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Ultrasound Examination in Cats

If your cat needs an ultrasound, you might feel worried. Our Torrance veterinarians share information and what to expect during the procedure.

Cats can be susceptible to various illnesses and conditions, such as tumors, cysts, or the ingestion of foreign objects that can result in internal blockages.

Ultrasounds are a diagnostic imaging technique that uses sound waves to create real-time images of the internal organs of your cat's body.

Veterinary ultrasounds are quick and non-invasive tests that can be used to diagnose and monitor a variety of internal organ problems in your pet. They are also useful for monitoring your pet's pregnancy.

Reasons Your Feline May Need An Ultrasound

At Harbor Animal Hospital, we have a veterinary diagnostic laboratory where our vets use ultrasounds to examine the structure of your cat's organs. This helps us identify blockages, tumors, or other medical problems your pet may have.

We aim to accurately diagnose our furry patients' medical issues using ultrasounds and other diagnostic tools, allowing us to offer the most effective treatment possible.

Types of Ultrasounds

Your vet may perform these two types of ultrasounds:

Emergency Ultrasound

If your cat is distressed, the ultrasound will usually focus on the abdomen and chest to determine whether it is suffering from a serious internal hemorrhage (bleeding) or pneumothorax (a condition in which gas or air collects in the space surrounding the lungs). This will help us quickly diagnose the problem, and then we can devise an effective treatment plan.


Cardiac ultrasounds, also known as thorough scans, examine the heart and its surrounding structures, including the pericardial sac. These scans help determine whether the heart is beating normally or if there are any irregularities. While echocardiograms are usually painless, they require multiple measurements and calculations. 

If your cat has recently been diagnosed with a heart murmur or is displaying signs of heart disease, they may be referred to a specialist for an echocardiogram. 

In cases where an organ displays abnormalities, an ultrasound-guided biopsy may be performed to obtain a tissue sample for further examination under a microscope. This biopsy often aids in making a diagnosis.

Conditions Which May Mean Your Cat Could Benefit From an Ultrasound

Heart Problems

If your cat has been diagnosed with a heart condition, your veterinarian may recommend a specialist for a heart ultrasound or echocardiogram. These tests can help assess the health and function of your pet's heart and look for anomalies.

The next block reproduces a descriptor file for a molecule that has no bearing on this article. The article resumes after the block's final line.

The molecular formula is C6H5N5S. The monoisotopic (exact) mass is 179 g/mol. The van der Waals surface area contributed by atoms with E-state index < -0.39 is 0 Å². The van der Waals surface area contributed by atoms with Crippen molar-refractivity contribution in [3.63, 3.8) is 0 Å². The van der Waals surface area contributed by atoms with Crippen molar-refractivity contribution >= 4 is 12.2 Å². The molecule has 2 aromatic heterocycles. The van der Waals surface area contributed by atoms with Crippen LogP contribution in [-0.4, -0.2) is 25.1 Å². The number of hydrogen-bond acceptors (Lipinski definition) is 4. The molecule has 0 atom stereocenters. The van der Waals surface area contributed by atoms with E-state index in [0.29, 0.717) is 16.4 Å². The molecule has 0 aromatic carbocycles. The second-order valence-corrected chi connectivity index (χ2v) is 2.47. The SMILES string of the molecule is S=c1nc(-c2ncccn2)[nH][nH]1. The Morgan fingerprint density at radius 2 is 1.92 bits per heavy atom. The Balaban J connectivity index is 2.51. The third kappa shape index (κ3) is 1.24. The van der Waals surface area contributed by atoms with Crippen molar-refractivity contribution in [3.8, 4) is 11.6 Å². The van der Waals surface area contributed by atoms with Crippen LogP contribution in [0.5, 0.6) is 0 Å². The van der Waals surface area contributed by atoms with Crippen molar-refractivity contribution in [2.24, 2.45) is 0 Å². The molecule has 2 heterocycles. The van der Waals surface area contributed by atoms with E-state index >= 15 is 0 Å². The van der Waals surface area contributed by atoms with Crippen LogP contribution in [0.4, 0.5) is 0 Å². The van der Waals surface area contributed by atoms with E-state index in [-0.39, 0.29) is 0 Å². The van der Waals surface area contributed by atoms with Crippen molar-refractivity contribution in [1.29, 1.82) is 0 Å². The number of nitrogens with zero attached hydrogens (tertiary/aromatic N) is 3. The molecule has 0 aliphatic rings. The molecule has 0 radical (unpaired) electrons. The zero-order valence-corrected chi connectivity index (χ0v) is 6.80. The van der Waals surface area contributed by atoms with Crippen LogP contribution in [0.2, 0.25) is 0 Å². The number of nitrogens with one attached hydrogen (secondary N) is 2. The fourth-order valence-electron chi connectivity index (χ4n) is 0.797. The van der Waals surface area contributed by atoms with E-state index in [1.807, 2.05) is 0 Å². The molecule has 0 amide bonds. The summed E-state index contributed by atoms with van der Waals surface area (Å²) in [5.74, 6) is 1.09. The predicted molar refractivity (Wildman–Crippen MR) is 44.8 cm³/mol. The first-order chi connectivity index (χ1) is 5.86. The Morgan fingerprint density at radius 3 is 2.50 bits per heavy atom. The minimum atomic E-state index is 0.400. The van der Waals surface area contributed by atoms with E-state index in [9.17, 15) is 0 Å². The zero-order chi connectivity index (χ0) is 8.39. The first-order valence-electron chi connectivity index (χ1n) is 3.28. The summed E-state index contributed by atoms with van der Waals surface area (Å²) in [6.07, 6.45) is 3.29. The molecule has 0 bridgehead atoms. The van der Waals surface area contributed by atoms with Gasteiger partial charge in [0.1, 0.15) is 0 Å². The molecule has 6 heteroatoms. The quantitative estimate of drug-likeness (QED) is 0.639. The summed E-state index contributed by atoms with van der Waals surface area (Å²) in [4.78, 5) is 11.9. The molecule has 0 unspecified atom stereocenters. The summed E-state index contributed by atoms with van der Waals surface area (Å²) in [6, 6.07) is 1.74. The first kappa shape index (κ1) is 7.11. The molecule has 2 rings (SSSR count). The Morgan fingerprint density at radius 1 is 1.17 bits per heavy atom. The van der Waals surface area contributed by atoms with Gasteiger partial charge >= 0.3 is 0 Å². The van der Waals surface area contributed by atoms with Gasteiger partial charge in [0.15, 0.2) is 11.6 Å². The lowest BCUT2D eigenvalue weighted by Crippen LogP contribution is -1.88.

Abnormal Blood or Urine Test Results

Your veterinarian may suggest an ultrasound if your cat's blood or urine tests show any abnormalities. An ultrasound can help your vet get a better picture of your pet's internal organs, such as the bladder, kidneys, lymph nodes, and more, which can assist in determining the underlying cause of the problem.

Diagnostic Imaging of Soft Tissue Injuries & Illness

Thanks to ultrasound imaging technology, almost all kinds of soft tissue can be examined in detail. Some of the most common areas examined using ultrasound include:

  • Eyes
  • Tendons
  • Ligaments
  • Fetal viability and development
  • Thyroid glands

If abnormal tissue is spotted during an ultrasound, the vet may also use the ultrasound to help collect tissue samples from the affected area.

Ultrasound-Assisted Tissue Collection & Biopsies

Samples are typically collected using these methods:

  • Tru-Cut biopsies
  • Ultrasound-guided fine-needle aspiration

If your vet will be performing an ultrasound-assisted tissue collection, your cat will likely be sedated. We can perform biopsies in a less invasive manner with ultrasounds than with surgeries.

How To Prepare Your Cat for Their Ultrasound

Different ultrasounds performed on your cat's body may require specific preparations. Consult your vet for specific guidelines on how to prepare your pet for the ultrasound.

For instance, certain ultrasounds, such as abdominal ultrasounds, may require you to deprive your pet of food and water for 8 to 12 hours before the procedure. This allows for a more thorough examination of the abdominal region. It is best not to let your cat to urinate for 3 to 6 hours before the procedure so that the bladder can be adequately assessed.

The area being examined will typically be shaved to ensure clear images can be obtained. While most cats remain still and cooperative during the ultrasound, some may require sedation to help them stay calm.

If biopsies are needed after the ultrasound, your cat will require a stronger sedative or anesthesia to help them relax and prevent complications. Your vet will inform you if this is necessary.

Instant Ultrasound Results For a Fast Diagnosis

Your veterinarians can perform an ultrasound in real-time, meaning they will receive the results immediately. Sometimes, the images obtained through ultrasound may need to be sent to a veterinary radiologist for examination, and in such cases, you may have to wait a few days before a final decision is made.

Note: The advice provided in this post is intended for informational purposes and does not constitute medical advice regarding pets. For an accurate diagnosis of your pet's condition, please make an appointment with your vet.

Is your cat scheduled for an ultrasound at Harbor Animal Hospital? Contact our Torrance vets today if you have questions about your cat's procedure.

New Patients Welcome

New Patients Welcome

Harbor Animal Hospital is accepting new patients! Our experienced vets are passionate about the health of Torrance companion animals. Get in touch today to book your pet's first appointment.

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